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How do you stay in a frantic and productive state of learning?


By Dylan M ParkinPublished about a year ago 4 min read

Ten hours of diligence is no match for one hour of focus.

When you can't focus, the vast majority of diligence and effort is time consuming, ineffective and exhausting.

What diligence can determine is only the lower limit, what really determines the gap between the upper limit of people is whether you can focus on what you are doing for a long time, with full attention.

And this is the trait that those who are excellent really possess.

They can almost ignore the whole world when they are concentrating on their studies and work, and stay fully engaged and highly focused.

What's even more frightening is that, as long as needed, they can often continue to do so for more than ten hours a day, for years and years, never slack.

This is the real trait hidden behind the appearance of hard work, a more native ability: focus.

Ten hours of diligence is no match for one hour of focus.

But what many people don't realize is that focus is more of a talent, a spontaneous behavior, than something like diligence.

The same home environment, the same parents, two children studying together, but also may be a dedicated, one of the two.

The students I mentioned earlier, the top students in Qingbei, have always been more focused than their peers almost since elementary school, more able to resist external temptations, and keep studying efficiently for longer periods of time.

Modern neuroscience research has found that this attention system, which ignores distractions and inhibits impulses, generally begins to develop when children are 3 years old and reaches maturity by age 8.

This means that the majority of people's ability to focus is determined at an early age, and some people (about 10%) are even born with attention deficit disorder.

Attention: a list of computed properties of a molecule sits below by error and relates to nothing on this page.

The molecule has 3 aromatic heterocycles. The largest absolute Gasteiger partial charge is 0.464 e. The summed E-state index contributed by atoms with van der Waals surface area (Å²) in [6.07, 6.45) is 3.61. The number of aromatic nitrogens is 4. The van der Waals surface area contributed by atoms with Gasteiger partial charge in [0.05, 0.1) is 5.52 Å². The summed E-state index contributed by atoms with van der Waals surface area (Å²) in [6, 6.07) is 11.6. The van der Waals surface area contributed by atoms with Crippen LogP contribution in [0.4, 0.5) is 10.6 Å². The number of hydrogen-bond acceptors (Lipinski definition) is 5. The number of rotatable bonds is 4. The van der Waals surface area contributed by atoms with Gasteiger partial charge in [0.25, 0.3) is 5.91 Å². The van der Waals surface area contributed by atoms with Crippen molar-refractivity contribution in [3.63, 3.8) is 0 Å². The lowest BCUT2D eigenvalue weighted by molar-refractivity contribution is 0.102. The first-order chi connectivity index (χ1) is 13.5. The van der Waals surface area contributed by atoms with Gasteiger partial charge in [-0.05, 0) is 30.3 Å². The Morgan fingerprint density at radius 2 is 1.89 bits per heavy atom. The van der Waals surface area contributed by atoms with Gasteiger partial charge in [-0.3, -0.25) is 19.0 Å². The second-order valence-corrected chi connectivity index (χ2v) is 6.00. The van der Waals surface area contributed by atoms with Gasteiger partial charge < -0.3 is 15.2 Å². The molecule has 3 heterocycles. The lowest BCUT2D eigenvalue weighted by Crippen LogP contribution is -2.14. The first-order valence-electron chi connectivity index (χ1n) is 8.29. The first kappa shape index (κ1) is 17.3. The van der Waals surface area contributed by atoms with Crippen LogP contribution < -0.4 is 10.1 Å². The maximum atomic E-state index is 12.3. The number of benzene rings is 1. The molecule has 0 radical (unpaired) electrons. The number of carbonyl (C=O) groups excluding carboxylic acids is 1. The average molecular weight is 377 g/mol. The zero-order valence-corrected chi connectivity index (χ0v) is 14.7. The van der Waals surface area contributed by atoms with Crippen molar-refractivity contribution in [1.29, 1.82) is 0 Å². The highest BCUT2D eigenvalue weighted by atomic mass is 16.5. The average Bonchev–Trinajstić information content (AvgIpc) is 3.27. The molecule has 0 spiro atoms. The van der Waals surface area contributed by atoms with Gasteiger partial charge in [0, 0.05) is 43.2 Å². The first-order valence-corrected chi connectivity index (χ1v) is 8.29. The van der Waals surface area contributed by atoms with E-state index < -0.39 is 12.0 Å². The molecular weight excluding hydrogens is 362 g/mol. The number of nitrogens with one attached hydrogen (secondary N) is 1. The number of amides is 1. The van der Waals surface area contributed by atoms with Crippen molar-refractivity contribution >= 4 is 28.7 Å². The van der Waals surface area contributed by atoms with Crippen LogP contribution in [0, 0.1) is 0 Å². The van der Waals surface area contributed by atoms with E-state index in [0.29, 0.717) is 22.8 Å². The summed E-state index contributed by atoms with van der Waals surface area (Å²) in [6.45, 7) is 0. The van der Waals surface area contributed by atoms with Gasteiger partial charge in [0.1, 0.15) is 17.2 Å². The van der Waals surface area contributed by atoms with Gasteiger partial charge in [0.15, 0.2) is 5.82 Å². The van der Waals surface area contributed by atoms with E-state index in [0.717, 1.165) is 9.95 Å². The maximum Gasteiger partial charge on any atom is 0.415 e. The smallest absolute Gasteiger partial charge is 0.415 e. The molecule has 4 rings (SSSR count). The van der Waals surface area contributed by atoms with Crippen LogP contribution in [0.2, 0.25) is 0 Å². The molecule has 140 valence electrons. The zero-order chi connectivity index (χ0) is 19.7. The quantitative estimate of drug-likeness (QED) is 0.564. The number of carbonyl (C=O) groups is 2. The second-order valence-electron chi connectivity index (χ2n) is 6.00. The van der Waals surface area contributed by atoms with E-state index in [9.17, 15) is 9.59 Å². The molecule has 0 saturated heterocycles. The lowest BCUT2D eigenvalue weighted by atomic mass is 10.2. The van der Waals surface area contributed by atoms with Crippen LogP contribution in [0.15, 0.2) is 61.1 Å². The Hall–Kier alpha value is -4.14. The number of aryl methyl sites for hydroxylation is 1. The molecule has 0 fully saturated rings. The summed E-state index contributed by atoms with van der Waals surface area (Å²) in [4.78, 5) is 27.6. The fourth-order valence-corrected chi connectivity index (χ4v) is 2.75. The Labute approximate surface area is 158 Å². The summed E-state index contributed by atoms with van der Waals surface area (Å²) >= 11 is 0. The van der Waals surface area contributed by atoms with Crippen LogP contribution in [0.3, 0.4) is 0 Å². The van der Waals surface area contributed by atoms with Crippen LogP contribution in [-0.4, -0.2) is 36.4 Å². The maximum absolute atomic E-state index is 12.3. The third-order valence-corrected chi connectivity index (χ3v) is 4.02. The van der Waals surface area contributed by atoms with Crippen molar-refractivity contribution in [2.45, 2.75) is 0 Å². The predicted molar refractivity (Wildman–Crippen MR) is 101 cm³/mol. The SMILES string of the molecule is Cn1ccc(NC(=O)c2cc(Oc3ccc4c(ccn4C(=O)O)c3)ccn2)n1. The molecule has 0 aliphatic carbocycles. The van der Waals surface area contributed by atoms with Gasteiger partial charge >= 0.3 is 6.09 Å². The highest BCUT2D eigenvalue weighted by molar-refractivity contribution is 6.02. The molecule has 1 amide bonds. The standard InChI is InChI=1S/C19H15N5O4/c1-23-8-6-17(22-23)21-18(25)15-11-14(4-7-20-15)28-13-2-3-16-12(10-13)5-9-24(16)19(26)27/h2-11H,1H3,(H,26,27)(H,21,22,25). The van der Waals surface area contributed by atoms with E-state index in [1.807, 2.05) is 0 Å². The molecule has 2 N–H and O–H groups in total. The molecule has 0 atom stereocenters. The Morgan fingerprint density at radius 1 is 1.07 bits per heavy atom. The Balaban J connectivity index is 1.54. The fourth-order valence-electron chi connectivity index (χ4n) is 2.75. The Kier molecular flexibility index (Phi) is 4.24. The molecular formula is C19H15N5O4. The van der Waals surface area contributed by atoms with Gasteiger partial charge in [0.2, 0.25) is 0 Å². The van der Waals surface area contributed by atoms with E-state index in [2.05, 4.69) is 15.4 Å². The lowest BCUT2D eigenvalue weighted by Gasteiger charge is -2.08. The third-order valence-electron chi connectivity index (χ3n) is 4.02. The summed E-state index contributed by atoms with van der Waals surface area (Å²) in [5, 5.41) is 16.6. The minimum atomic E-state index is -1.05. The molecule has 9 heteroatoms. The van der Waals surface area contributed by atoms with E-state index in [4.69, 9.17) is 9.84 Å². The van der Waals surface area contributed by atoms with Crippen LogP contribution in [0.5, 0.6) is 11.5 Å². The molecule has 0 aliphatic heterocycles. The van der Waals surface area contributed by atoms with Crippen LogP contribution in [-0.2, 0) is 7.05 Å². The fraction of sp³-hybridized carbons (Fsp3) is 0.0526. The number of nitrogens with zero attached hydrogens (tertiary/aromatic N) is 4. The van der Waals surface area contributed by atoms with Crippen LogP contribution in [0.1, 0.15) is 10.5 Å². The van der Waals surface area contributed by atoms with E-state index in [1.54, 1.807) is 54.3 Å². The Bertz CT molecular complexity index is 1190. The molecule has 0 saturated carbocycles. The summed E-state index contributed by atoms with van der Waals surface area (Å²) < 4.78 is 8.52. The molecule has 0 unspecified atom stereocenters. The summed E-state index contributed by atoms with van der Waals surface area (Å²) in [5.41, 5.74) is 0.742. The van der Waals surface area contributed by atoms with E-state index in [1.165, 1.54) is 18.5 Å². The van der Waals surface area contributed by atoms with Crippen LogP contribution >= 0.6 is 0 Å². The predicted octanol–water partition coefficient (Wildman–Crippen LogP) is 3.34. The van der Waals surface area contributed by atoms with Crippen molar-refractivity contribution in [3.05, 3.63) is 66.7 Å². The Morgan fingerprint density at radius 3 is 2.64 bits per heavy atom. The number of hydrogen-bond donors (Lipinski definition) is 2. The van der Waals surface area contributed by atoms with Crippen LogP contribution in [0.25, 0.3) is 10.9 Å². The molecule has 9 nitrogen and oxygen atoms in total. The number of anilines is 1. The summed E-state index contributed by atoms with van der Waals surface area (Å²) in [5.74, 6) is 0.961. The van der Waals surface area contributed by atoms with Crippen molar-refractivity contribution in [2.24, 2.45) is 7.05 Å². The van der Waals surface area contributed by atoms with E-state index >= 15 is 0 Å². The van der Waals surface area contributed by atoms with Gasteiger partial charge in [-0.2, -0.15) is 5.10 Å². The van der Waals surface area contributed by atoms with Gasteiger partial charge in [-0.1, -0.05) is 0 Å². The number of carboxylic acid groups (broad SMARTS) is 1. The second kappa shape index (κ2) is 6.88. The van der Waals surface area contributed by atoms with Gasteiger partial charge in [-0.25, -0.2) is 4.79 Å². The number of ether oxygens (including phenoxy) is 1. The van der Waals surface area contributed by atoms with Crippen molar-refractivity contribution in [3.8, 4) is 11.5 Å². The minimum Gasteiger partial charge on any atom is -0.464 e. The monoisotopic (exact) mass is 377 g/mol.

They are unable to concentrate for even an hour or two.

Concentration is an extremely scarce natural ability in modern society.

And scarcity means that people with this ability are more likely to stand out.

When I was in junior high and high school, I began to realize that focus was probably an innate ability.

Some people just study and read all day long and don't feel tired, much less painful, so they are able to maintain a long-term, consistent, steady effort.

I, on the other hand, feel pain once I study for more than two hours.

I often wandered off in class, liked to do other things during study sessions, and was usually the first person to turn my head when the door was blown open in the classroom.

But in my senior year of high school, I finally broke out with a strong fighting spirit because of my strong desire to change my fate through the college entrance exam.

During the winter break, I locked myself in my room with a dim incandescent lamp, reading and studying from morning to night.

There is no heating in the south, my hands are full of frostbite, cold to really can't stand when the yard to run two laps, tired to sleep on their stomachs, wake up and then learn.

At that time I knew that although I was not born with strong concentration, but through willpower, I could still force myself to stay focused.

Later, I learned from psychology that concentration includes two sets of neural systems, "bottom-up" and "top-down", which correspond to "instinct-driven" and "motivation-driven" respectively

There is also a great, almost religious, goal that must be achieved in this life.

One can only transcend human nature to do things by embracing the mission of accomplishing the goal. This includes getting rid of laziness, lack of focus, defying temptation, avoiding suffering, etc.

Methods are superficial and change for a moment. Long-term goals are essential and change a life.

Long-term, determined and efficient learning or work cannot be separated from the close connection with the goal, and the modern OKR law is dependent on this logic.

Only when you find a sense of home in learning, you can delve deeply into it, which is the "crazy and efficient learning state" mentioned in the title. This sense of belonging comes from the goal you have in mind, because the process of learning can find the answer close to the goal.

I deeply believe that the establishment of such a goal needs to be rooted in a very deep conviction about the meaning of life, the value of exploring one's talents and interests, and the benefits associated with achieving that goal in part. The absence of any one of these connections can make such a large goal unrealistic and lacking in longevity.

A firm commitment to the goal is the key to unlocking the state of learning.

But perhaps finding that goal itself is a minority gift.

Addendum: I never said that you must have such goals to learn and do things, but the question is about maintaining a "crazy" and "efficient" state.

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